When talking about great Open golf courses, Royal Birkdale rarely springs to mind, writes John McHenry

Dwarfed by its more imposing Scottish cousins, it simply cannot compete with St Andrews’ status or indeed the calibre of test provided by the likes of Carnoustie.

But behind the course’s uncharacteristically flat fairways and easy front nine holes lies a brutal spine — the unpredictable dunes that are both shaggy and tall and a relentlessly difficult back nine, where pars are your friend.

That said, don’t expect to hear the pros to be complaining too much this week. Despite playing a links course, they will be largely playing the same target golf that they play week in and week out and for that they will be grateful.

With no funky bounces of the ball or unpredictable lies and no tricky greens, the decision-making should be reasonably straightforward.

Hit the fairways. Avoid the bunkers. Find the middle of the greens. And hope that the putter is on form.

Royal Birkdale’s course strategy is to score heavily on the front nine and to try and hang onto that good score on the back nine — so expect a flurry of fireworks from the shorter players more used to using laser-like accuracy and stellar putting for their currency over the opening holes but as with all links courses, the weather conditions will ultimately determine who will be competitive once the tournament starts.

With weather conditions set to be cool, mainly dry and calm, Royal Birkdale will once again offer the opportunity for the emergence or re-emergence of stars from the pack.

In 1976, it was the great Severiano Ballesteros who used the Open platform to imprint his name into the public consciousness — by reducing the tricky double dog-leg first hole to nothing more than a drive and a short iron second but more famously for his conversion of a seemingly impossible chip and putt on the final green of the tournament to tie Jack Nicklaus for a second place finish.

Last time round, that charge came from the re-emergence of Australian legend Greg Norman, who was gamely defeated by our own two-time champion Pádraig Harrington who is showing good form in recent weeks.

Is Harrington capable of delivering another moment of magic at the tail end of his remarkable career? Absolutely.

Never one to stick to the script, Harrington’s sheer unpredictability makes him a threat and while he still struggles for consistency, his improved putting gives cause for optimism and no one in the field will rest easy if they find a two-time champion, who has no fear and all the shots in the bag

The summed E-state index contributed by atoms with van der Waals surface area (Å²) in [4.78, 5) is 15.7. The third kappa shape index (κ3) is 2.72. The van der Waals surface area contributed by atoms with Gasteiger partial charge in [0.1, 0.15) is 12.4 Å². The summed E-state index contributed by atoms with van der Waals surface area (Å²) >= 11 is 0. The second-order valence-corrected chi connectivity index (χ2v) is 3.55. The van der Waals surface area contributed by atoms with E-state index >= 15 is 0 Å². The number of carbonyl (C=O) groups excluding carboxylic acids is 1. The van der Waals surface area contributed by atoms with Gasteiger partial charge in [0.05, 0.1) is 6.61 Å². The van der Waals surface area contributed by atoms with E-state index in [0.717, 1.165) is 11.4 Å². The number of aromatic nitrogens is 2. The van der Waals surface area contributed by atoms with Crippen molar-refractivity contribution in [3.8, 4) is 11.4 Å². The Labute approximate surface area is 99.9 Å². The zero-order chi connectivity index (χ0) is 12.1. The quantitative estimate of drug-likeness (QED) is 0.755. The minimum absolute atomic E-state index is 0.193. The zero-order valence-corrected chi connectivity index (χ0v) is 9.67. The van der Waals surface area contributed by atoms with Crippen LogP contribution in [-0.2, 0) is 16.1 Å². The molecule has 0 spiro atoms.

breathing down
their neck, come Sunday afternoon.

The likelihood, however, is that a victory this week is going to come from one of the more in-form players, like Jon Rahm, who rolled the dice and took his chances when winning so impressively at the Dubai Duty Free Irish Open at Portstewart.

R

ahm seems to be one of the current crop of players who only have one strategy: that of trying to overpower the course with 300-yard plus drives.

It’s a case of “grip it and rip it” and if you find trouble then you either power your way back out of it or take your punishment but you don’t flinch and you never back down. Relying on his immaculate short game to save par on wayward holes, he certainly is no Nick Faldo or Nick Price who spent their careers beating their opposition by meticulously strategising their way around courses.

On the outside looking in, I wonder about the merits of this all-or-nothing approach by the power players these days.

While absolutely dominant when on their game, their regular spikes in form have meant that we are no longer to relate their performances to the far more consistent careers of Jack Nicklaus and Tiger Woods and that’s a pity because the likes of Rahm and indeed our own Rory McIlroy and Shane Lowry have all the shots but no longer the mindset to consistently grind out results.

This week, Royal Birkdale’s back-nine holes will exact revenge on those players who either haven’t got the skills or are unprepared to use their arsenal of shots where required — as they cannot avoid the swept shots like the second at the 10th to a tightly-tucked green in a treacherous dell of marram-covered dunes or the prodigiously long shots required to be hit into 15 and 17, much like the one Harrington most famously hit when winning the Open in 2008.

And what about the brutishly long and narrow par-4 18th, which will play about 490 yards, to a green fronted by two of the deepest pot bunkers on the course?

Harrington’s winning score of 283 (+3) in 2008 tells you all you need to know about Royal Birkdale. The players might be delighted with a course that lacks X factor more visible in most of the links courses on the Open Rota but given a chance Royal Birkdale, will be equally dramatic in exacting revenge.

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